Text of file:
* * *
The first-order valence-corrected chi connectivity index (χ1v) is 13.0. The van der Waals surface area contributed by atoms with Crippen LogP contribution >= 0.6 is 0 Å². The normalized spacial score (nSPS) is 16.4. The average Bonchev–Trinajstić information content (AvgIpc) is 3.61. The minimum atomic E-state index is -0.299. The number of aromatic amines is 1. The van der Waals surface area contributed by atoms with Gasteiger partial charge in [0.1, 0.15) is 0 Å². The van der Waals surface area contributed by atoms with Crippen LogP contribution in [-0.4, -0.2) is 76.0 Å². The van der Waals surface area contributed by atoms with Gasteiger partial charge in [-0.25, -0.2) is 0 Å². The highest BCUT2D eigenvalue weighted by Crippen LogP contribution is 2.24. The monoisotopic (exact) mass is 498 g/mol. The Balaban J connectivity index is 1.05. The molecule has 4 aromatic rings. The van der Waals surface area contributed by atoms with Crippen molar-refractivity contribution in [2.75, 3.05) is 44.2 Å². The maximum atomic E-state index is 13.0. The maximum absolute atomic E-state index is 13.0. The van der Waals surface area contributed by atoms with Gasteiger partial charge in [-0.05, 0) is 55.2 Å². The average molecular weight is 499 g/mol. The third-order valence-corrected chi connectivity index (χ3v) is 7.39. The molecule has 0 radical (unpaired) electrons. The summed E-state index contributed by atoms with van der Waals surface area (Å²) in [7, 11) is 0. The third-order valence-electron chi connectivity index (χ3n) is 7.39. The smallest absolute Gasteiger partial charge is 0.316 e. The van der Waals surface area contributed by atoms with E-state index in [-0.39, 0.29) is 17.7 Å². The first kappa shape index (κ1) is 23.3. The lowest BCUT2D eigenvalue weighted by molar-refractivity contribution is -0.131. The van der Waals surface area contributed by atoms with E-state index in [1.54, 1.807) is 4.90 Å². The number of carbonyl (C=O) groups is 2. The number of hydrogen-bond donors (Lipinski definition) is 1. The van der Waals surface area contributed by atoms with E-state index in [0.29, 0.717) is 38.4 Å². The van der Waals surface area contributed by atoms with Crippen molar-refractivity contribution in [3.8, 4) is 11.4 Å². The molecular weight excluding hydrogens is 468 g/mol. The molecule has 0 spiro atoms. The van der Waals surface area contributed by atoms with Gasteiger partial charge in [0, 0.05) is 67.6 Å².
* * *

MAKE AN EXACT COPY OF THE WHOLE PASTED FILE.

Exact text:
The first-order valence-corrected chi connectivity index (χ1v) is 13.0. The van der Waals surface area contributed by atoms with Crippen LogP contribution >= 0.6 is 0 Å². The normalized spacial score (nSPS) is 16.4. The average Bonchev–Trinajstić information content (AvgIpc) is 3.61. The minimum atomic E-state index is -0.299. The number of aromatic amines is 1. The van der Waals surface area contributed by atoms with Gasteiger partial charge in [0.1, 0.15) is 0 Å². The van der Waals surface area contributed by atoms with Crippen LogP contribution in [-0.4, -0.2) is 76.0 Å². The van der Waals surface area contributed by atoms with Gasteiger partial charge in [-0.25, -0.2) is 0 Å². The highest BCUT2D eigenvalue weighted by Crippen LogP contribution is 2.24. The monoisotopic (exact) mass is 498 g/mol. The Balaban J connectivity index is 1.05. The molecule has 4 aromatic rings. The van der Waals surface area contributed by atoms with Crippen molar-refractivity contribution in [2.75, 3.05) is 44.2 Å². The maximum atomic E-state index is 13.0. The maximum absolute atomic E-state index is 13.0. The van der Waals surface area contributed by atoms with Gasteiger partial charge in [-0.05, 0) is 55.2 Å². The average molecular weight is 499 g/mol. The third-order valence-corrected chi connectivity index (χ3v) is 7.39. The molecule has 0 radical (unpaired) electrons. The summed E-state index contributed by atoms with van der Waals surface area (Å²) in [7, 11) is 0. The third-order valence-electron chi connectivity index (χ3n) is 7.39. The smallest absolute Gasteiger partial charge is 0.316 e. The van der Waals surface area contributed by atoms with E-state index in [-0.39, 0.29) is 17.7 Å². The first kappa shape index (κ1) is 23.3. The lowest BCUT2D eigenvalue weighted by molar-refractivity contribution is -0.131. The van der Waals surface area contributed by atoms with E-state index in [1.54, 1.807) is 4.90 Å². The number of carbonyl (C=O) groups is 2. The number of hydrogen-bond donors (Lipinski definition) is 1. The van der Waals surface area contributed by atoms with E-state index in [0.29, 0.717) is 38.4 Å². The van der Waals surface area contributed by atoms with Crippen molar-refractivity contribution in [3.8, 4) is 11.4 Å². The molecular weight excluding hydrogens is 468 g/mol. The molecule has 0 spiro atoms. The van der Waals surface area contributed by atoms with Gasteiger partial charge in [0, 0.05) is 67.6 Å².